FOR IMMEDIATE RELEASE
"what was, what is, and what if?"
June 6-June 24, 2017
Opening Reception: Saturday, June 10th, 4-6 pm
Artist Talk: Saturday, June 24th 4-6 pm
Chelsea: Viridian Artists Inc. is pleased to present the exhibition “what was, what is, and what if?”, a mixed media exhibition by May DeViney. The show opens June 6 and continues through June 24, 2017. The artist will present an informative talk about her work on Saturday, June 24, 4-6 pm.
The artist, in the past & now, has demonstrated an ongoing interest in workers and domestic drudgery, often dangerously spoofing the grateful, subservient attitudes expected of those who work, most often exemplified by the Madonna. No subject is taboo to her, and her themes can overlap as she shows the Madonna doing the laundry, nuns or burka clothed women wearing the American flag, reminding us of the mysteries of religious practice & the ongoing situation of women. Using the Madonna as the image of the perfect woman, DeViney shows how this is an impossible expectation for real flesh-and-blood women to achieve. She continues to expand on this theme, including different classic females crossed with the Madonna.
"Feminism is a strong element for me. Current United States and world dynamics only show more urgently that women must be considered as full human beings with autonomy and rights, and that this is the only way society can deal with today’s issues and build a better future for all. I show how women here at home are surprisingly still being treated as property and given no power to control their own bodies and lives."
DeViney is creatively inspired by a number of politically tinged issues and continues to surprise with each presentation, opening up whole new worlds of thought for viewers to consider as they meander through the artworks presented. She creates with no holds barred, highlighting a spectrum of issues affecting both sexes, including free speech, gun violence, militarization/imperialism, and the 99% strata.
DeViney has won many awards for a past series she did based on “home shrines” which were created to exalt and commemorate not the usual saints, but instead, the common “everywoman”. She is the one who has suffered in all cultures from the expectation of perfection and purity enforced upon her by both society and herself.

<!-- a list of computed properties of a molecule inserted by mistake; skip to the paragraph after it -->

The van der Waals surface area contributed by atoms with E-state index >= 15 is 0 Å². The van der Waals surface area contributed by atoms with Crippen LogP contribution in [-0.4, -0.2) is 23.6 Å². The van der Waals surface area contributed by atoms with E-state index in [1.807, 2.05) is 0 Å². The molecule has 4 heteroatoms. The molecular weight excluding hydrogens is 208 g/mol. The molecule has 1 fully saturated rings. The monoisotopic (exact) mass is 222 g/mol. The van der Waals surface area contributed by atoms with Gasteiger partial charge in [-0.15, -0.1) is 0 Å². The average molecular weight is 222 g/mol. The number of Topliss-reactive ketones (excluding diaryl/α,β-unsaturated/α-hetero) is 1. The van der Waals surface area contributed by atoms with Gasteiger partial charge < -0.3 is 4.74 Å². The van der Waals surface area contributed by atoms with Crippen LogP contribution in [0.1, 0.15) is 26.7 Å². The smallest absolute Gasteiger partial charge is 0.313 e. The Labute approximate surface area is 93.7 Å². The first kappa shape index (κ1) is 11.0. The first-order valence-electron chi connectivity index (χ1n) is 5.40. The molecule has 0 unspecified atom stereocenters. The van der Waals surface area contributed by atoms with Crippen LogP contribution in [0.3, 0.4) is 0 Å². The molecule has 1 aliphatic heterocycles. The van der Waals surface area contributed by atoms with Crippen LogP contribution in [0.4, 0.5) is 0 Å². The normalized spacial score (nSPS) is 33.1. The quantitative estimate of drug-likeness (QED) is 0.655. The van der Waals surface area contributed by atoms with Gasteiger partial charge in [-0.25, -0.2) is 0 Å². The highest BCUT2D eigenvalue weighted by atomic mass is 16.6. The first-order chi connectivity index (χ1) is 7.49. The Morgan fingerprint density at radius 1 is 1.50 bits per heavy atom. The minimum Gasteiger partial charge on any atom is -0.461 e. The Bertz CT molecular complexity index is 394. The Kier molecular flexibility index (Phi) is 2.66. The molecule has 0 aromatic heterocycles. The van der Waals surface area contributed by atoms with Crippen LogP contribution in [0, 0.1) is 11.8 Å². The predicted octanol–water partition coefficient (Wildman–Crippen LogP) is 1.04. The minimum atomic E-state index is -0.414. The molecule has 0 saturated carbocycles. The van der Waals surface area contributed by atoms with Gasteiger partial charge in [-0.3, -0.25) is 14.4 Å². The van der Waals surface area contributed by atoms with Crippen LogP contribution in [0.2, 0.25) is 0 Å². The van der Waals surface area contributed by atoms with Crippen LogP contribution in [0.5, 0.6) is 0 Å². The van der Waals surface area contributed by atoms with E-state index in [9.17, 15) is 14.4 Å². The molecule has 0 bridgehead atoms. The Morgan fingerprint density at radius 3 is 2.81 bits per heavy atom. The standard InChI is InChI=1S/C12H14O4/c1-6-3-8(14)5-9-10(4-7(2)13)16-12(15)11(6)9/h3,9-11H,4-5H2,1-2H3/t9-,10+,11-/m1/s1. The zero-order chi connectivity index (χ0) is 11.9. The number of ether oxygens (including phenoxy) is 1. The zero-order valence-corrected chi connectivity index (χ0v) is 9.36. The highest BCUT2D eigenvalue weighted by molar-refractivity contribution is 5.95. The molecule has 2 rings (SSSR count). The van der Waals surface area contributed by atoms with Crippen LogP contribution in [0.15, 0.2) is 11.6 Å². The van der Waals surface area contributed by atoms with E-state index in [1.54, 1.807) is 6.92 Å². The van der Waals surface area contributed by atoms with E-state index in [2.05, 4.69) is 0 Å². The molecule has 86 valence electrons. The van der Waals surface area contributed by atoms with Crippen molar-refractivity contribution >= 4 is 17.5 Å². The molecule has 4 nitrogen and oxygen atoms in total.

DeViney began as a painter but has turned to creating mixed media constructions, which incorporate paintings, found objects and cast-off detritus built into three-dimensional multi-media wall pieces, and sculpture. Predominately representational, her constructions contain the flavor of H. L. Westermann and Grant Wood combined with the styles of Renaissance historical and religious art. Her shadowbox works are tiny worlds where cross-historical figures interact at a three-inch scale, shining a stern light on social issues of the human condition that began centuries ago but continue to exist. Recently, she has added collage as an additional media to get her always political messages across.
In “Unauthorized Autobiography” a show from 2000, DeViney made us privy to not only what she intended us to see, but, realized that she also unknowingly revealed “secrets”, and those “secrets”, those unintended revelations, can be as telling as the subject matter at hand. The same holds true in ordinary life, especially in this world of social media, where unknowingly, we often reveal more than we intend.
A native Mid-westerner, May DeViney attended the School of the Art Institute of Chicago where she absorbed the influences of the Chicago Imagists and iconoclastic art movements such as the Hairy Who, where Hairy Who icon Jim Nutt, was her instructor.
She now resides in New England, studying art most recently at the School of the Museum of Fine Arts in Boston. Along the way she also earned a degree in Computer Science from Boston University, reflecting her detail-oriented, analytical eye. The experiences she has gained and her trenchant observations on the human condition are reflected in her work.
DeViney's art has been exhibited in New York and at university galleries & museums throughout the United States and is in many collections. It has also appeared in national publications including Harper’s Magazine, the New York Times, Wall Street International and the cover of Prism magazine.
For further information please contact the gallery at 212-414-4040 firstname.lastname@example.org.